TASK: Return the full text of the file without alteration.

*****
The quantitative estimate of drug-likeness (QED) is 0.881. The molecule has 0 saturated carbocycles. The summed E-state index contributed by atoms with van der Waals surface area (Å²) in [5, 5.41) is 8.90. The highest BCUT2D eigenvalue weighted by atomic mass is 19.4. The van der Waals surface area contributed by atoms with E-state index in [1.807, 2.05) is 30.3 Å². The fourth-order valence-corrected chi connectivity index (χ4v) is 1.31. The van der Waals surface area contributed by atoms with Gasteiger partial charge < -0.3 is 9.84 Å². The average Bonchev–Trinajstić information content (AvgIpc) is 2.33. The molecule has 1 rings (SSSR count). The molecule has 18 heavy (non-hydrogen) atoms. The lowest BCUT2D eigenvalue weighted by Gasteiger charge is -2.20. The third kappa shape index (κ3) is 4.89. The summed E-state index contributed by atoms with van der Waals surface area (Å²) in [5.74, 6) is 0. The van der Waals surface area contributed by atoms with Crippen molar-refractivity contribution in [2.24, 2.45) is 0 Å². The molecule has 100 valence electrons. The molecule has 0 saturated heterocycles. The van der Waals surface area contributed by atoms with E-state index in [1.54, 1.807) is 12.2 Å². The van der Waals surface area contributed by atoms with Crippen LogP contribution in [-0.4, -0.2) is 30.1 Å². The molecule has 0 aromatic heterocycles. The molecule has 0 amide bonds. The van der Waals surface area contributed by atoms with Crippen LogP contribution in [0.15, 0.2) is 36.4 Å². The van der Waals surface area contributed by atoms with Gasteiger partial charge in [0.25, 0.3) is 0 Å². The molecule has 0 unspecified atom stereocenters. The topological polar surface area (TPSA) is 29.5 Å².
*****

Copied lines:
The quantitative estimate of drug-likeness (QED) is 0.881. The molecule has 0 saturated carbocycles. The summed E-state index contributed by atoms with van der Waals surface area (Å²) in [5, 5.41) is 8.90. The highest BCUT2D eigenvalue weighted by atomic mass is 19.4. The van der Waals surface area contributed by atoms with E-state index in [1.807, 2.05) is 30.3 Å². The fourth-order valence-corrected chi connectivity index (χ4v) is 1.31. The van der Waals surface area contributed by atoms with Gasteiger partial charge < -0.3 is 9.84 Å². The average Bonchev–Trinajstić information content (AvgIpc) is 2.33. The molecule has 1 rings (SSSR count). The molecule has 18 heavy (non-hydrogen) atoms. The lowest BCUT2D eigenvalue weighted by Gasteiger charge is -2.20. The third kappa shape index (κ3) is 4.89. The summed E-state index contributed by atoms with van der Waals surface area (Å²) in [5.74, 6) is 0. The van der Waals surface area contributed by atoms with Crippen molar-refractivity contribution in [2.24, 2.45) is 0 Å². The molecule has 100 valence electrons. The molecule has 0 saturated heterocycles. The van der Waals surface area contributed by atoms with E-state index in [1.54, 1.807) is 12.2 Å². The van der Waals surface area contributed by atoms with Crippen LogP contribution in [-0.4, -0.2) is 30.1 Å². The molecule has 0 aromatic heterocycles. The molecule has 0 amide bonds. The van der Waals surface area contributed by atoms with Crippen LogP contribution in [0.15, 0.2) is 36.4 Å². The van der Waals surface area contributed by atoms with Gasteiger partial charge in [0.25, 0.3) is 0 Å². The molecule has 0 unspecified atom stereocenters. The topological polar surface area (TPSA) is 29.5 Å².